“A new chapter in a novel is something like a new scene in a play,” says the titular character in the Royal Manitoba Theatre Centre’s production of Jane Eyre.

The trouble with this particular adaptation of Charlotte Brontë’s famed 1847 novel is that it seems to have forgotten which of those two it is.

The story is familiar to many, but if you need a quick recap: we follow Jane Eyre (Jennifer Dzialoszynski) from her childhood as a neglected orphan through her horrific schooling, and to her employment as a governess for the ward of Edward Rochester (Tim Campbell) - the unattainable man with whom she falls in love. Throughout, though, Jane maintains her resolve and independence, becoming what many consider one of the first truly feminist characters in literature.

This version, adapted for the stage by Seattle playwright Julie Beckman, employs the technique of “chamber theatre” - which has all of the play’s characters alternate as narrators, often describing their own actions or inner monologue.

Used judiciously, this can be an effective technique - especially in telling a story like Jane Eyre, where so much of the action is internal rather than external.

Tim Campbell and Jennifer Dzialoszynski in MTC's Jane Eyre

Tim Campbell and Jennifer Dzialoszynski in MTC's Jane Eyre. (Bruce Monk)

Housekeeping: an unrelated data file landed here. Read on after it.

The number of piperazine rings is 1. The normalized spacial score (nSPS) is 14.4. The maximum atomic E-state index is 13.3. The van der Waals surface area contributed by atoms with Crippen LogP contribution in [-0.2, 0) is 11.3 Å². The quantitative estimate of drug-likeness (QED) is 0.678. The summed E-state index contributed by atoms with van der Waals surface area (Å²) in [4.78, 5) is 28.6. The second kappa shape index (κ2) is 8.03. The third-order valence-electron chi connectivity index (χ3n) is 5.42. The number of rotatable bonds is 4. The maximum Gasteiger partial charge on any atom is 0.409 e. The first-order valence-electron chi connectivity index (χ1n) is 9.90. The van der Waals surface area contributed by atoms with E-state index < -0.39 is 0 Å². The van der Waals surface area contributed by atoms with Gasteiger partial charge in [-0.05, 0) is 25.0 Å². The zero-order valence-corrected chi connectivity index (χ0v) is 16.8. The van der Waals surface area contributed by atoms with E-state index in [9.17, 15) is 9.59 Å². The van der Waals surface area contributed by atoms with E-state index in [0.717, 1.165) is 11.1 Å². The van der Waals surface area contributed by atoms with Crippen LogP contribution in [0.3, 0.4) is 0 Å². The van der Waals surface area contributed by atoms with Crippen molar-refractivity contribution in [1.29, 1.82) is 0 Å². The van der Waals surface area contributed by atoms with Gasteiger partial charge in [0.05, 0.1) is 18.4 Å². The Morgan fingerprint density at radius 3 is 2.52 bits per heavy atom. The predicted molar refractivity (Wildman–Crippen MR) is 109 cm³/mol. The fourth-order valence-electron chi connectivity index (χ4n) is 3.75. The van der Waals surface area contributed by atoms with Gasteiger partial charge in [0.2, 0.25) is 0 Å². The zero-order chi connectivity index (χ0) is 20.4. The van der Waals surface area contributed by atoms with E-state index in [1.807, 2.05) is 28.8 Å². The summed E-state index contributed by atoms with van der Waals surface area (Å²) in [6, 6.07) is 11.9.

Here, though, it’s slathered on like a thick coat of paint. Do we really need a character to tell us he sat down, as he does so - or have Jane tell us that Rochester held her hand tightly, when we can clearly see for ourselves he is? The incessant reliance on narration here is a case of show and tell, and so is often an exercise in redundancy.

The great shame of this all is that in the too few moments where the narration is abandoned, and characters simply interact with one another, the enduring strength of Brontë’s writing and talent onstage shine through. Dzialoszynski and Campbell create a genuinely touching chemistry, for example, as Jane and Rochester’s thwarted romance reaches its conclusion - and they don’t need to explain to us how they’re feeling in that moment, because it’s plain to see.

The two leads, along with the rest of director Tracey Flye’s eight-member cast (rounded out by a half dozen performers who take on dozens of roles), struggle valiantly with this - perhaps none more so than Dzialoszynski. But burdened as she is with so much narration, her Jane too often strays from stoic to simply flat.

It all left me with the sense of watching a fine dramatic reading - but tedious theatre.

Jane Eyre runs at the John Hirsch Theatre (RMTC Mainstage) until Feb. 1.